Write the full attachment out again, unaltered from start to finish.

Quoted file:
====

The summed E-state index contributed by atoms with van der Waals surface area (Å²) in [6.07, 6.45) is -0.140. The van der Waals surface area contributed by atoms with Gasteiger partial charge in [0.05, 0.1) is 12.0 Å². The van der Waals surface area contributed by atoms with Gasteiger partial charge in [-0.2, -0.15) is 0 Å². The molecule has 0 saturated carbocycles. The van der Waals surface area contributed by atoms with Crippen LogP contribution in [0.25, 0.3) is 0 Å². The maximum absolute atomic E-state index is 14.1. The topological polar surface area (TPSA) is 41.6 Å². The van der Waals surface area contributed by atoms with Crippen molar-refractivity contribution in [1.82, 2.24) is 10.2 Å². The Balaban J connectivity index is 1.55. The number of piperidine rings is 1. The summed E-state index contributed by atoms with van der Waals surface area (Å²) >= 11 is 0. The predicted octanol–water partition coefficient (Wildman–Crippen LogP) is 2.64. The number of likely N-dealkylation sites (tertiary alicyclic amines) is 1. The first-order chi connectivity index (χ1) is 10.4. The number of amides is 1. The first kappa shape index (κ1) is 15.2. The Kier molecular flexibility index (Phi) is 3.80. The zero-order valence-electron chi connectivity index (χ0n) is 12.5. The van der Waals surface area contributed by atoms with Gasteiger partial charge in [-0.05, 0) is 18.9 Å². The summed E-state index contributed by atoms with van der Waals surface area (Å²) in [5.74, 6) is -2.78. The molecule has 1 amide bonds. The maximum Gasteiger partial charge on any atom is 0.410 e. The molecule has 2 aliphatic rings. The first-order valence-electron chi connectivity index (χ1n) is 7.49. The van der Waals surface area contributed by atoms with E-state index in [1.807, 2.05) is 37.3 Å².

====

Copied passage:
The summed E-state index contributed by atoms with van der Waals surface area (Å²) in [6.07, 6.45) is -0.140. The van der Waals surface area contributed by atoms with Gasteiger partial charge in [0.05, 0.1) is 12.0 Å². The van der Waals surface area contributed by atoms with Gasteiger partial charge in [-0.2, -0.15) is 0 Å². The molecule has 0 saturated carbocycles. The van der Waals surface area contributed by atoms with Crippen LogP contribution in [0.25, 0.3) is 0 Å². The maximum absolute atomic E-state index is 14.1. The topological polar surface area (TPSA) is 41.6 Å². The van der Waals surface area contributed by atoms with Crippen molar-refractivity contribution in [1.82, 2.24) is 10.2 Å². The Balaban J connectivity index is 1.55. The number of piperidine rings is 1. The summed E-state index contributed by atoms with van der Waals surface area (Å²) >= 11 is 0. The predicted octanol–water partition coefficient (Wildman–Crippen LogP) is 2.64. The number of likely N-dealkylation sites (tertiary alicyclic amines) is 1. The first-order chi connectivity index (χ1) is 10.4. The number of amides is 1. The first kappa shape index (κ1) is 15.2. The Kier molecular flexibility index (Phi) is 3.80. The zero-order valence-electron chi connectivity index (χ0n) is 12.5. The van der Waals surface area contributed by atoms with Gasteiger partial charge in [-0.05, 0) is 18.9 Å². The summed E-state index contributed by atoms with van der Waals surface area (Å²) in [5.74, 6) is -2.78. The molecule has 1 amide bonds. The maximum Gasteiger partial charge on any atom is 0.410 e. The molecule has 2 aliphatic rings. The first-order valence-electron chi connectivity index (χ1n) is 7.49. The van der Waals surface area contributed by atoms with E-state index in [1.807, 2.05) is 37.3 Å².